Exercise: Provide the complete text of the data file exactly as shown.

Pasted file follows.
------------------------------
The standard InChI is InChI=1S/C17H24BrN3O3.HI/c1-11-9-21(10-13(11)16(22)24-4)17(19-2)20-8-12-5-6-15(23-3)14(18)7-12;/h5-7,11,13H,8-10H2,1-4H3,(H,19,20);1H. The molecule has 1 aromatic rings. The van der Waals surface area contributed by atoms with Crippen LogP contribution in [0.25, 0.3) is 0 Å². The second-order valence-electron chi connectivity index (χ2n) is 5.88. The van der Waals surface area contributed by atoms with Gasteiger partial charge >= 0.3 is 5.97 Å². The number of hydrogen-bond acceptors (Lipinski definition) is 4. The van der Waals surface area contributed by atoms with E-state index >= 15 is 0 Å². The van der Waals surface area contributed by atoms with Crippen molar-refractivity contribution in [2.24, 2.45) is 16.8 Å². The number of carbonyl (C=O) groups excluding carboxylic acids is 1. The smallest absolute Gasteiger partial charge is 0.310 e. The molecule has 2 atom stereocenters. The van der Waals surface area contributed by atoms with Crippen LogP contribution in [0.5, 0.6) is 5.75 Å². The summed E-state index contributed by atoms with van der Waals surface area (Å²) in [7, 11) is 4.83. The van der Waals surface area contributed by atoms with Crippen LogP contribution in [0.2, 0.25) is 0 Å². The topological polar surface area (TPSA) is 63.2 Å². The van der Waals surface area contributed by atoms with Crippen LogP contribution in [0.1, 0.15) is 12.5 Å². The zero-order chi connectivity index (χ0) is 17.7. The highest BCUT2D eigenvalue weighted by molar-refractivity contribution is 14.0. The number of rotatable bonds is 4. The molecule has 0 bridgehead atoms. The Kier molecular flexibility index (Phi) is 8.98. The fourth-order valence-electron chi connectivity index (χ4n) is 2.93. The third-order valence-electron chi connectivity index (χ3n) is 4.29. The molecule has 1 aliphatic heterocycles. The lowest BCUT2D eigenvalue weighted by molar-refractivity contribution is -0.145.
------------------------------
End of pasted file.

The standard InChI is InChI=1S/C17H24BrN3O3.HI/c1-11-9-21(10-13(11)16(22)24-4)17(19-2)20-8-12-5-6-15(23-3)14(18)7-12;/h5-7,11,13H,8-10H2,1-4H3,(H,19,20);1H. The molecule has 1 aromatic rings. The van der Waals surface area contributed by atoms with Crippen LogP contribution in [0.25, 0.3) is 0 Å². The second-order valence-electron chi connectivity index (χ2n) is 5.88. The van der Waals surface area contributed by atoms with Gasteiger partial charge >= 0.3 is 5.97 Å². The number of hydrogen-bond acceptors (Lipinski definition) is 4. The van der Waals surface area contributed by atoms with E-state index >= 15 is 0 Å². The van der Waals surface area contributed by atoms with Crippen molar-refractivity contribution in [2.24, 2.45) is 16.8 Å². The number of carbonyl (C=O) groups excluding carboxylic acids is 1. The smallest absolute Gasteiger partial charge is 0.310 e. The molecule has 2 atom stereocenters. The van der Waals surface area contributed by atoms with Crippen LogP contribution in [0.5, 0.6) is 5.75 Å². The summed E-state index contributed by atoms with van der Waals surface area (Å²) in [7, 11) is 4.83. The van der Waals surface area contributed by atoms with Crippen LogP contribution in [0.2, 0.25) is 0 Å². The topological polar surface area (TPSA) is 63.2 Å². The van der Waals surface area contributed by atoms with Crippen LogP contribution in [0.1, 0.15) is 12.5 Å². The zero-order chi connectivity index (χ0) is 17.7. The highest BCUT2D eigenvalue weighted by molar-refractivity contribution is 14.0. The number of rotatable bonds is 4. The molecule has 0 bridgehead atoms. The Kier molecular flexibility index (Phi) is 8.98. The fourth-order valence-electron chi connectivity index (χ4n) is 2.93. The third-order valence-electron chi connectivity index (χ3n) is 4.29. The molecule has 1 aliphatic heterocycles. The lowest BCUT2D eigenvalue weighted by molar-refractivity contribution is -0.145.